Breaking News
More () »

Buffalo, NY | Local News, Weather, Traffic, Sports | WGRZ.com

Will New York's DMV pro-rate if you upgrade to Real ID?

The question came up a lot on WGRZ's social media pages: Will the New York State Department of Motor Vehicles pro-rate the cost of a Real ID? We got you an answer.

BUFFALO, N.Y. — A question that came up a lot on our social media pages is: Will the New York State Department of Motor Vehicles pro-rate the cost of a Real ID if you recently got a new license and you have several more years before your standard driver's license expires.

The answer is yes...in some circumstances.

A DMV spokesperson tells 2 On Your Side if you still have more than a year before your license is set to expire, you can upgrade to a Real ID for just $12.50. However your expiration date will stay the same.

If, for instance, there are 5 years left before your license expires, and you choose to upgrade to a Real ID for the full eight years, they would pro-rate the cost so you'd only pay for the extra three years.

If it's less than a year before your license is set to expire you'll have to pay the full cost for a Real ID which is about $65.

"I know a lot of people think well October 2020 sounds like a long time away," said Theresa Egan, Executive Deputy Commissioner of the DMV, "but it's really not. And we've been really trying to encourage people, especially that are coming up for renewal, in their normal cycle time, to take advantage of this opportunity and get the Real ID now."

The Real ID Act is part of post September 11 legislation, to establish minimum security standards for driver licenses, permits and ID cards issued in all 50 states.

As of October 1, 2020 federal agencies, like the TSA, will only be able to accept Real ID's, U.S. passports, and enhanced driver's licenses as forms of identification...even if you're flying within the United States.

The New York State DMV started issuing Real ID's in October 2017. So, there's a chance you may have one already.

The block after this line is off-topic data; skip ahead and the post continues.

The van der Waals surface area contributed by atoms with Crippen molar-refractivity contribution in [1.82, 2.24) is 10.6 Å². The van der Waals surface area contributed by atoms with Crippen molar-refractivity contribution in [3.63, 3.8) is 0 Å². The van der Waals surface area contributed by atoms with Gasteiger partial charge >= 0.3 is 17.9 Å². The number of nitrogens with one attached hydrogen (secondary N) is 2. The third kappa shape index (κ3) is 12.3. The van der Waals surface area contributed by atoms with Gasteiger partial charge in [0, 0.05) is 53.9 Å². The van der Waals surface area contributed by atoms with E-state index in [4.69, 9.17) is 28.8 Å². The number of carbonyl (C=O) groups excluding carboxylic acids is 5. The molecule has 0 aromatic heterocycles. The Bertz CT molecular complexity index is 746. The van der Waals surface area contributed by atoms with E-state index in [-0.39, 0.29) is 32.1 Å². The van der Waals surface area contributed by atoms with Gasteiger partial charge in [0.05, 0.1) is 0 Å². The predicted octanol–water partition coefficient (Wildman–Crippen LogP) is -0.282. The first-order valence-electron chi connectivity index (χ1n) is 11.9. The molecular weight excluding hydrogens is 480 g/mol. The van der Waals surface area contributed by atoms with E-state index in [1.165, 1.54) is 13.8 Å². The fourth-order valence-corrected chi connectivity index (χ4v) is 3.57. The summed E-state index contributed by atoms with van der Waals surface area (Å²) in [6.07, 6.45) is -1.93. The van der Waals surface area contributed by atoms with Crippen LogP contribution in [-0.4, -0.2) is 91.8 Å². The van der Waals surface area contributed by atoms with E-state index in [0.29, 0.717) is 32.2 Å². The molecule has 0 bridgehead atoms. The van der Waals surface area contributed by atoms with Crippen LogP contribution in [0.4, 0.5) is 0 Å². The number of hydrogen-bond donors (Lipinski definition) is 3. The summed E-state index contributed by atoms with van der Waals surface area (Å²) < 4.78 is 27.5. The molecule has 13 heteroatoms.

What does a Real ID look like?

The Real ID is easy to spot. It has a star symbol in the upper right corner of the ID card.

The standard New York State driver's licenses issued after October 2017 say "Not for Federal Purposes" in the upper right corner.

Enhanced ID, is marked as such, and has a U.S. flag emblem in the lower right corner.

How much does it cost?

The cost for the Real ID is the same as getting a new standard license or renewal. A basic class D driver's license in the State of New York costs about $65.

Unlike a renewal, which can be done online, you do need to go to the DMV to apply for a Real ID. Per federal regulations, you will need to take a new photo.

"To get a Real ID or an enhanced license it does require an office visit. And it does require to be recertified," adds Theresa Egan, Executive Deputy Commissioner of the New York State DMV. "So, many of those proofs that people have brought in initially to get their license...have to be brought in again."

What documents should I bring to the DMV?

Because this new form of identification meets federal standards, there are much more strict requirements to prove your identity. For instance, you need to present a government issued document, such as a social security card, a birth certificate, or U.S. passport.

That document must have your full legal name, and that includes your middle name...no nicknames.

Can you bring photocopies?

No. They want original documents that show current information, nothing outdated or expired.

We're told documents like paystubs, credit card statements, and utility bills cannot be more than 120 days old.

And if you're presenting proof of residency, no P.O. boxes.

Is the Real ID mandatory?

No. If you still have a number of years on your standard license past October 2020 before it's set to expire, you can keep using it.

The standard ID will still be accepted as identification for most things like driving, voting, and applying for federal benefits.

What does this mean for children going through TSA?

In terms of traveling with children under the age of 18, the old rules still apply. Children will not require ID if they're traveling with an adult. However, that adult will need acceptable identification as of October 2020.